EXA Infrastructure turns on TAP to light much-needed new fibre-optic route from France to Turkey
- Joint venture will create the only direct connection between South-East and Western Europe
- Will leverage 878 kilometre-long fibre cable already deployed by Trans Adriatic Pipeline (TAP) alongside its gas transport infrastructure
- All other existing routes are multi-stage and thus slower and inherently less robust
- Link from Marseille to Istanbul will have branches connecting to Athens, Sofia and Tirana
As concerns grow about the disruption of the supply of energy from Russia to Europe in the wake of the invasion of Ukraine, it is noteworthy that a new long-distance fibre-optic network route connecting France with Turkey is to be lit. EXA Infrastructure and gas transporter Trans Adriatic Pipeline have formed a joint venture (JV) that will leverage the fibre-optic cables that, presciently, TAP had already deployed alongside the 878 kilometre-long pipe. The JV will create the only direct connection between South-East and Western Europe and will provide high levels of redundancy over existing routes, all of which are multi-stage.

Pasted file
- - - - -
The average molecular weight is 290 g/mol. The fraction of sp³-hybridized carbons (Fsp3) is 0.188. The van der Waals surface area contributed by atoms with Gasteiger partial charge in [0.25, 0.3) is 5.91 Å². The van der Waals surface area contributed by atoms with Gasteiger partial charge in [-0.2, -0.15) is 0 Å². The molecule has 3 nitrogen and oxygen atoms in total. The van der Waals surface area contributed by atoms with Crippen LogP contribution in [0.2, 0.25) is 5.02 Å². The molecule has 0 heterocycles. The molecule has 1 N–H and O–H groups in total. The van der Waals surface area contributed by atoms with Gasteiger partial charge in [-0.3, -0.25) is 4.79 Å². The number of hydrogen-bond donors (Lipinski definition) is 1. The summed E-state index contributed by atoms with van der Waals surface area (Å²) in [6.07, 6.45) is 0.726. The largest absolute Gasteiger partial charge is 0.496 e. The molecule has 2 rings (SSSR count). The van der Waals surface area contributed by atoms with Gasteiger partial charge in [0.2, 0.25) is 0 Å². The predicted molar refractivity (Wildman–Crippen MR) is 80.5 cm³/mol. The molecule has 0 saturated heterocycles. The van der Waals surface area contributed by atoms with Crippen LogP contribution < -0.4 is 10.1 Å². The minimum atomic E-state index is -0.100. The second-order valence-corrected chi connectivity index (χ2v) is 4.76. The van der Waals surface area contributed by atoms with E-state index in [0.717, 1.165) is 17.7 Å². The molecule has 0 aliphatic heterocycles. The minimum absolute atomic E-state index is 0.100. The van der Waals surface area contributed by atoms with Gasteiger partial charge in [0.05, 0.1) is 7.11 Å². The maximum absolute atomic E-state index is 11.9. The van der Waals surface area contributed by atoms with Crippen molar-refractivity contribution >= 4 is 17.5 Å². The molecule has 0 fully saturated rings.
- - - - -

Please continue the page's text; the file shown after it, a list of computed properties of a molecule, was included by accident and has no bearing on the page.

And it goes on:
EXA Infrastructure describes itself as “the largest dedicated digital infrastructure platform connecting Europe and North America.” It’s a new entity having been formed only in September last year (as TelecomTV reported at the time) when the infrastructure business of GTT (formerly Global Telecom and Technology) was rescued from bankruptcy protection in the US when it was acquired by the Miami-based private equity firm I Squared Capital in a US$2.15 billion deal. On buyout, the business was renamed EXA Infrastructure.
It is headquartered in London in the UK, owns 112,000 kilometres of fibre network across 32 countries, and connects 300 cities. The company’s submarine routes include three transatlantic cables, and the company claims one of the lowest latency links between Europe and North America.
The addition of the new route across Europe is just a part of a set wide-ranging investments which, EXA says, will total up to €340 million in the first year of its existence as a standalone company (€190 million already planned, up to €150 million more to be committed before September), with much more to come